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        Discussion of the 2005 Iraqi   Election
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Farouk Gewarges


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Iraqi Community in San Diego California: Discussion of the 2005 Iraqi   Election

Prepared by Dr.Thair Al Bayati

On February 17, 2005 a group of 12 Iraqi community activists and representatives of social and civil society organizations in California held a meeting in San Diego, California and discussed the recent Iraqi Election of January 30, 2005. The group nominated and accepted Mr. Farouk Gewarges to chair the meeting. Mr. Gewarges welcomed the group members and accepted the vote on the agenda. Our goal from this discussion is to prepare some suggestions and comments to any Iraqi future election organizer so we can avoid violations and mistakes occurred in the elections.
 
Dr. Thair Al Bayati a leader in the Iraqi community of California reviewed the Election Report.  
On January 30th the Iraqis celebrated their historical election day. This election was a breakthrough in the development process of Iraq as a free and democratic country. Thousands of candidates, hundreds of political parties and independent groups took part. We, members of the Iraqi community outside of Iraq participated in the election and were following the election news throughout the internets and news reports. However, on January 30 the vote was denied for hundred of thousands of Turkmen, ChaldoAssyrians, Izdians inside and outside of Iraq. These ethnic groups form approximately 20% of Iraqi populations and due to violations and lock out of elections they lost about 49 seats in the National Iraqi Assembly total of 275 seats.

Below are some events regarding the elections.
•The Assyrian international news www. Aina.org   agency wrote on 02-10-05 “Were ChaldoAssyrians, Turkmen, Izdians Intentionally Locked Out of the Iraqi Election?”
•On February 11, 2005 the Iraqi Turkmen front issued detailing Kurdish voting abuse on Election Day.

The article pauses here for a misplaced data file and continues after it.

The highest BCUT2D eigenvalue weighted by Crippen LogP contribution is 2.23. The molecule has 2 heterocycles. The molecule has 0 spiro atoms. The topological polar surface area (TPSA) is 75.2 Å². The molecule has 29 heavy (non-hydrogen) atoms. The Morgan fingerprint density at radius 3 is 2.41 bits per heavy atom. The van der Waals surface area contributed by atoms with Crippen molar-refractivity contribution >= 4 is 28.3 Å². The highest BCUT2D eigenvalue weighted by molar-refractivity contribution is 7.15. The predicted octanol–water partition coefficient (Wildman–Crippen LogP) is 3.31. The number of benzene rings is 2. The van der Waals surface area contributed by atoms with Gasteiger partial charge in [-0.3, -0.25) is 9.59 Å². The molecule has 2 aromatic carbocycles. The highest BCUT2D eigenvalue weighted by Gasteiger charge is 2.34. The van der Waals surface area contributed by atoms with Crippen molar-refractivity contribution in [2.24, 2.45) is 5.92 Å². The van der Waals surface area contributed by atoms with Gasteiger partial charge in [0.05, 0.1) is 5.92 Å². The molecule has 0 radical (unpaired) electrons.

•Turkmen, ChaldoAssyrians and Izdians held voting rights protests on 2/5 and 2/6 in Detroit, Toronto, Stockholm ,London and Baghdad
•People in Mosul protested on 01-31-05 the lockout on Election Day.
•In Germany, Complaint was filed against the Kurd’s abuses the elections by Zayd Al Yassery com.msn@zalyasiri .
•On 02-07-05 the Independent Electoral Commission of Iraq in its declaration #15 announced the election violations in Mosul provinces.

On Election Day, voting boxes and supplies were not delivered in many places in the Mosul area such as Districts of Al Hamdaniya (Qara qosh, Bartilla, karamles, Baashiqa, Bahzani, and the district of Al- Shikhan). Those areas have a population of about 300,000 ChaldoAssyrians people.  The voting boxes and supplies were to be delivered from Kurdish controlled Arbil, nothing arrived on Election Day. Some other areas did not have voting centers at all. As a result ChaldoAssyrians lost thousands of votes.

Tal afer city is the biggest district in Mosul with a population over 350,000 Turkmen. The city had only two voting centers, (The average in Iraq was one voting center per 20,000 people) but most of the people could not vote because of the bias Kurdish National Guards who had created fear in the city prior to the elections. Their threats had turned people away from casting their votes. Other Turkmen areas in Mosul of over 50,000 people had no voting centers set up.

Kirkuk Area
The area of Kirkuk underwent the highest level of Election violations in Turkmen areas.  45 Election centers erected on Election Day in addition to the 191 planned voting centers. These new centers were distributed in Kurdish areas. Ballot papers and supplies were drawn from many centers in Turkmen areas and distributed to the newly opened centers. This was not planned and therefore created shortages in ballot papers in many centers. People also voted without identification verifications. Most of the directors of voting centers were threatened, and forced to accept these votes regardless of any violations or irregularities occurring.

The Low turnout for the ChaldeoAssyrians in USA and the other countries was due to polling centers distributions. The International Migration Organization and the Iraqi bias groups worked together on this election, but did not prove to do an adequate job. The voting centers were not enough and not properly distributed.

After Dr. Al Bayati finished the Election report summary, Mr. Farouk Gowrges managed the group discussions and comments.